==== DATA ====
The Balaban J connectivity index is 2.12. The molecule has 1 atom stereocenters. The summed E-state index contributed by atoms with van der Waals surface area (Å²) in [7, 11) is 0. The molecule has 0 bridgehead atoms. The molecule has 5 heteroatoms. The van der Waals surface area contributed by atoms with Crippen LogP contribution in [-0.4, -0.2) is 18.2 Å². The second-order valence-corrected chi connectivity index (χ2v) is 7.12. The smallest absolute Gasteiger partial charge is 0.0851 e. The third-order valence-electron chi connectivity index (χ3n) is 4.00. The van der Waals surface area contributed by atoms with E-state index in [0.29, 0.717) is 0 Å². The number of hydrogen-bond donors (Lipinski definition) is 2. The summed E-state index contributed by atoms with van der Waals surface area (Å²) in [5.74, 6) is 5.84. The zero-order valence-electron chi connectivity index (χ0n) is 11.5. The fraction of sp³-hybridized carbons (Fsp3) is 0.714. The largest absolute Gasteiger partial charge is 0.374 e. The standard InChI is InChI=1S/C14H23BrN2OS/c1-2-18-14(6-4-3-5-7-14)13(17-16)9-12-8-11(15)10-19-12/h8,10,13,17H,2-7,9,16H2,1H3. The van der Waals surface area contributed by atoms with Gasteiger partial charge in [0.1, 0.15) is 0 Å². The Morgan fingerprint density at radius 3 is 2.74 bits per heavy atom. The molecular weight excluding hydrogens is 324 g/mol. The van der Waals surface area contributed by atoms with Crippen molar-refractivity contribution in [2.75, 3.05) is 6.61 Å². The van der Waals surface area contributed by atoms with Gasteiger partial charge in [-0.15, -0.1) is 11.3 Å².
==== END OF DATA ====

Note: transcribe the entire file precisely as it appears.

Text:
The Balaban J connectivity index is 2.12. The molecule has 1 atom stereocenters. The summed E-state index contributed by atoms with van der Waals surface area (Å²) in [7, 11) is 0. The molecule has 0 bridgehead atoms. The molecule has 5 heteroatoms. The van der Waals surface area contributed by atoms with Crippen LogP contribution in [-0.4, -0.2) is 18.2 Å². The second-order valence-corrected chi connectivity index (χ2v) is 7.12. The smallest absolute Gasteiger partial charge is 0.0851 e. The third-order valence-electron chi connectivity index (χ3n) is 4.00. The van der Waals surface area contributed by atoms with E-state index in [0.29, 0.717) is 0 Å². The number of hydrogen-bond donors (Lipinski definition) is 2. The summed E-state index contributed by atoms with van der Waals surface area (Å²) in [5.74, 6) is 5.84. The zero-order valence-electron chi connectivity index (χ0n) is 11.5. The fraction of sp³-hybridized carbons (Fsp3) is 0.714. The largest absolute Gasteiger partial charge is 0.374 e. The standard InChI is InChI=1S/C14H23BrN2OS/c1-2-18-14(6-4-3-5-7-14)13(17-16)9-12-8-11(15)10-19-12/h8,10,13,17H,2-7,9,16H2,1H3. The van der Waals surface area contributed by atoms with Gasteiger partial charge in [0.1, 0.15) is 0 Å². The Morgan fingerprint density at radius 3 is 2.74 bits per heavy atom. The molecular weight excluding hydrogens is 324 g/mol. The van der Waals surface area contributed by atoms with Crippen molar-refractivity contribution in [2.75, 3.05) is 6.61 Å². The van der Waals surface area contributed by atoms with Gasteiger partial charge in [-0.15, -0.1) is 11.3 Å².